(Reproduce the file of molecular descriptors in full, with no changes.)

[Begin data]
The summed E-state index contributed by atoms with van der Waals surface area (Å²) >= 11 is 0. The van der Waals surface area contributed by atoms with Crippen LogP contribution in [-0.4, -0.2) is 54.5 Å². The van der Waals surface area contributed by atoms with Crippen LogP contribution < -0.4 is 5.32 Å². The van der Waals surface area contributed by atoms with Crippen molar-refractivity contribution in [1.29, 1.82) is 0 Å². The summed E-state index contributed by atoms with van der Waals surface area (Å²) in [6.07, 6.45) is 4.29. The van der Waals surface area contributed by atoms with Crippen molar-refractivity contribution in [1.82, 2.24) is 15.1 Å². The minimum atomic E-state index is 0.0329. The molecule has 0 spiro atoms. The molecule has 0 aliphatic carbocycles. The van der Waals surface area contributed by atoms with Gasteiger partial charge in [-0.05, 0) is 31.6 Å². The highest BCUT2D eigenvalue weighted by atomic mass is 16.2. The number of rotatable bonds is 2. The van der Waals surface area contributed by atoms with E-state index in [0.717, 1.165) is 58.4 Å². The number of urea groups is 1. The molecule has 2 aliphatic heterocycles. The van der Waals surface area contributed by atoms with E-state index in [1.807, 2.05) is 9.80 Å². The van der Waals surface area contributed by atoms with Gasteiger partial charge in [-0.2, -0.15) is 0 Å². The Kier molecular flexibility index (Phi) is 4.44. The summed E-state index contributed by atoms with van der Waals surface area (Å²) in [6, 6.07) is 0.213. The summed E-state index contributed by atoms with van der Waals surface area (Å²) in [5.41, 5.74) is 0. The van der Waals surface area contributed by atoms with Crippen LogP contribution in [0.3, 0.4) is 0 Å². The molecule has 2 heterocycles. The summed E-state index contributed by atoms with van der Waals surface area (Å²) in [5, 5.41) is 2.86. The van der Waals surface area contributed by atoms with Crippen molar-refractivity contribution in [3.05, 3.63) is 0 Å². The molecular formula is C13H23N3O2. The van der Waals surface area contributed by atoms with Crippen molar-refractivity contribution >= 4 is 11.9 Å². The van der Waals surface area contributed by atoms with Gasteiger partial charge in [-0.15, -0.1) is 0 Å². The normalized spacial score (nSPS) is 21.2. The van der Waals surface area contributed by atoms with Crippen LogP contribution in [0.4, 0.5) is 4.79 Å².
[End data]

The summed E-state index contributed by atoms with van der Waals surface area (Å²) >= 11 is 0. The van der Waals surface area contributed by atoms with Crippen LogP contribution in [-0.4, -0.2) is 54.5 Å². The van der Waals surface area contributed by atoms with Crippen LogP contribution < -0.4 is 5.32 Å². The van der Waals surface area contributed by atoms with Crippen molar-refractivity contribution in [1.29, 1.82) is 0 Å². The summed E-state index contributed by atoms with van der Waals surface area (Å²) in [6.07, 6.45) is 4.29. The van der Waals surface area contributed by atoms with Crippen molar-refractivity contribution in [1.82, 2.24) is 15.1 Å². The minimum atomic E-state index is 0.0329. The molecule has 0 spiro atoms. The molecule has 0 aliphatic carbocycles. The van der Waals surface area contributed by atoms with Gasteiger partial charge in [-0.05, 0) is 31.6 Å². The highest BCUT2D eigenvalue weighted by atomic mass is 16.2. The number of rotatable bonds is 2. The van der Waals surface area contributed by atoms with E-state index in [0.717, 1.165) is 58.4 Å². The number of urea groups is 1. The molecule has 2 aliphatic heterocycles. The van der Waals surface area contributed by atoms with E-state index in [1.807, 2.05) is 9.80 Å². The van der Waals surface area contributed by atoms with Gasteiger partial charge in [-0.2, -0.15) is 0 Å². The Kier molecular flexibility index (Phi) is 4.44. The summed E-state index contributed by atoms with van der Waals surface area (Å²) in [6, 6.07) is 0.213. The summed E-state index contributed by atoms with van der Waals surface area (Å²) in [5.41, 5.74) is 0. The van der Waals surface area contributed by atoms with Crippen LogP contribution in [0.3, 0.4) is 0 Å². The molecule has 2 heterocycles. The summed E-state index contributed by atoms with van der Waals surface area (Å²) in [5, 5.41) is 2.86. The van der Waals surface area contributed by atoms with Crippen molar-refractivity contribution in [3.05, 3.63) is 0 Å². The molecular formula is C13H23N3O2. The van der Waals surface area contributed by atoms with Crippen molar-refractivity contribution >= 4 is 11.9 Å². The van der Waals surface area contributed by atoms with Gasteiger partial charge in [-0.15, -0.1) is 0 Å². The normalized spacial score (nSPS) is 21.2. The van der Waals surface area contributed by atoms with Crippen LogP contribution in [0.4, 0.5) is 4.79 Å².